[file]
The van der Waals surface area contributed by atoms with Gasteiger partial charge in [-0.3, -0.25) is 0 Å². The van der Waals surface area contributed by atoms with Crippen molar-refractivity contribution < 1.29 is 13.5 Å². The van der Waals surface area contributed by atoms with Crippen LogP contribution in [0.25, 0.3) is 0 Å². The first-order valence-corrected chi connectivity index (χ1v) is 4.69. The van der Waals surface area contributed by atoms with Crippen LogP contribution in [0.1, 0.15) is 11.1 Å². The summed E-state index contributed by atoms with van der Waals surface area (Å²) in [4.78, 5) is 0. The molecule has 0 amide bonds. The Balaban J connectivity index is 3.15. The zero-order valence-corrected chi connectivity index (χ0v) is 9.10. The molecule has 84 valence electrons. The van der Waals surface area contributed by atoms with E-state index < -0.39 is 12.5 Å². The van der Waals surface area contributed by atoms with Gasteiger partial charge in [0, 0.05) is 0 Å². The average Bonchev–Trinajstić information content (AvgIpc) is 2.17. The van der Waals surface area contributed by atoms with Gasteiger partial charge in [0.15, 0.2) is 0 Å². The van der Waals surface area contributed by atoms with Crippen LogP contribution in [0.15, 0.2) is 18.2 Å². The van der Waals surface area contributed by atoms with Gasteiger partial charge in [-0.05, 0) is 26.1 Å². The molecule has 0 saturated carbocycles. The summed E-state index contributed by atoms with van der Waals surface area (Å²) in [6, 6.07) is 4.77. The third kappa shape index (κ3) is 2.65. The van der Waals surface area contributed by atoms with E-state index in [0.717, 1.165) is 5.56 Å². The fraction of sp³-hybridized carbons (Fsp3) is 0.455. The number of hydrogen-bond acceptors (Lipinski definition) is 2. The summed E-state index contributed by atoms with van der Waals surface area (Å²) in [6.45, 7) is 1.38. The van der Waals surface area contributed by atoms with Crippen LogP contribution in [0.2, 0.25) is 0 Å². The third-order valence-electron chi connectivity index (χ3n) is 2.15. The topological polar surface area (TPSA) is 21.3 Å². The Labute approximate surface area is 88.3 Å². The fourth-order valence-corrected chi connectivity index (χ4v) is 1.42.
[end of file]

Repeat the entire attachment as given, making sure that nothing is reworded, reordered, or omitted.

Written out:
The van der Waals surface area contributed by atoms with Gasteiger partial charge in [-0.3, -0.25) is 0 Å². The van der Waals surface area contributed by atoms with Crippen molar-refractivity contribution < 1.29 is 13.5 Å². The van der Waals surface area contributed by atoms with Crippen LogP contribution in [0.25, 0.3) is 0 Å². The first-order valence-corrected chi connectivity index (χ1v) is 4.69. The van der Waals surface area contributed by atoms with Crippen LogP contribution in [0.1, 0.15) is 11.1 Å². The summed E-state index contributed by atoms with van der Waals surface area (Å²) in [4.78, 5) is 0. The molecule has 0 amide bonds. The Balaban J connectivity index is 3.15. The zero-order valence-corrected chi connectivity index (χ0v) is 9.10. The molecule has 84 valence electrons. The van der Waals surface area contributed by atoms with E-state index < -0.39 is 12.5 Å². The van der Waals surface area contributed by atoms with Gasteiger partial charge in [0, 0.05) is 0 Å². The average Bonchev–Trinajstić information content (AvgIpc) is 2.17. The van der Waals surface area contributed by atoms with Gasteiger partial charge in [0.15, 0.2) is 0 Å². The van der Waals surface area contributed by atoms with Crippen LogP contribution in [0.15, 0.2) is 18.2 Å². The van der Waals surface area contributed by atoms with Gasteiger partial charge in [-0.05, 0) is 26.1 Å². The molecule has 0 saturated carbocycles. The summed E-state index contributed by atoms with van der Waals surface area (Å²) in [6, 6.07) is 4.77. The third kappa shape index (κ3) is 2.65. The van der Waals surface area contributed by atoms with E-state index in [0.717, 1.165) is 5.56 Å². The fraction of sp³-hybridized carbons (Fsp3) is 0.455. The number of hydrogen-bond acceptors (Lipinski definition) is 2. The summed E-state index contributed by atoms with van der Waals surface area (Å²) in [6.45, 7) is 1.38. The van der Waals surface area contributed by atoms with Crippen LogP contribution in [0.2, 0.25) is 0 Å². The third-order valence-electron chi connectivity index (χ3n) is 2.15. The topological polar surface area (TPSA) is 21.3 Å². The Labute approximate surface area is 88.3 Å². The fourth-order valence-corrected chi connectivity index (χ4v) is 1.42.